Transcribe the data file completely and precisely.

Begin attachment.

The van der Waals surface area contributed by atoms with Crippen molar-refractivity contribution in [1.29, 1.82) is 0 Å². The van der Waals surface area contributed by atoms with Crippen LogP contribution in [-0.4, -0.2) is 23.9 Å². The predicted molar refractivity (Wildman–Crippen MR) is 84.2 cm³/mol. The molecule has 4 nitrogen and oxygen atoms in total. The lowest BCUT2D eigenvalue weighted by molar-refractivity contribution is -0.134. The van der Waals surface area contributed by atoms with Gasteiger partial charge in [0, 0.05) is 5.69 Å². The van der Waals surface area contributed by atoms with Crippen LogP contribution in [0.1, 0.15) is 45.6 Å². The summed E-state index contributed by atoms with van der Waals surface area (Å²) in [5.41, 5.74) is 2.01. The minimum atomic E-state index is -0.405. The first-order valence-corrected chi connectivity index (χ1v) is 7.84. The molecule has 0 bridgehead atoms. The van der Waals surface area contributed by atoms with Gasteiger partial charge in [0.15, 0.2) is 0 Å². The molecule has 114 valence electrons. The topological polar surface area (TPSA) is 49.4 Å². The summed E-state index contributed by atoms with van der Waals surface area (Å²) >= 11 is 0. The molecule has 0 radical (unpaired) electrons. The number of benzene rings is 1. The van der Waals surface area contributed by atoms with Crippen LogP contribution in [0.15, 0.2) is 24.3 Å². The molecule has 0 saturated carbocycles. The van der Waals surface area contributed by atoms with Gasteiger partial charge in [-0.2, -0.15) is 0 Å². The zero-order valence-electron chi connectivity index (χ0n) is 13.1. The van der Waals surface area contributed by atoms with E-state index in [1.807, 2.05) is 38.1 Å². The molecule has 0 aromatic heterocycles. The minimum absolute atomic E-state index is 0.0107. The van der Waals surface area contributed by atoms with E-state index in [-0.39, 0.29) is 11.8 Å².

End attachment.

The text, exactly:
The van der Waals surface area contributed by atoms with Crippen molar-refractivity contribution in [1.29, 1.82) is 0 Å². The van der Waals surface area contributed by atoms with Crippen LogP contribution in [-0.4, -0.2) is 23.9 Å². The predicted molar refractivity (Wildman–Crippen MR) is 84.2 cm³/mol. The molecule has 4 nitrogen and oxygen atoms in total. The lowest BCUT2D eigenvalue weighted by molar-refractivity contribution is -0.134. The van der Waals surface area contributed by atoms with Gasteiger partial charge in [0, 0.05) is 5.69 Å². The van der Waals surface area contributed by atoms with Crippen LogP contribution in [0.1, 0.15) is 45.6 Å². The summed E-state index contributed by atoms with van der Waals surface area (Å²) in [5.41, 5.74) is 2.01. The minimum atomic E-state index is -0.405. The first-order valence-corrected chi connectivity index (χ1v) is 7.84. The molecule has 0 bridgehead atoms. The van der Waals surface area contributed by atoms with Gasteiger partial charge in [0.15, 0.2) is 0 Å². The molecule has 114 valence electrons. The topological polar surface area (TPSA) is 49.4 Å². The summed E-state index contributed by atoms with van der Waals surface area (Å²) >= 11 is 0. The molecule has 0 radical (unpaired) electrons. The number of benzene rings is 1. The van der Waals surface area contributed by atoms with Crippen LogP contribution in [0.15, 0.2) is 24.3 Å². The molecule has 0 saturated carbocycles. The van der Waals surface area contributed by atoms with Gasteiger partial charge in [-0.2, -0.15) is 0 Å². The zero-order valence-electron chi connectivity index (χ0n) is 13.1. The van der Waals surface area contributed by atoms with E-state index in [1.807, 2.05) is 38.1 Å². The molecule has 0 aromatic heterocycles. The minimum absolute atomic E-state index is 0.0107. The van der Waals surface area contributed by atoms with E-state index in [-0.39, 0.29) is 11.8 Å².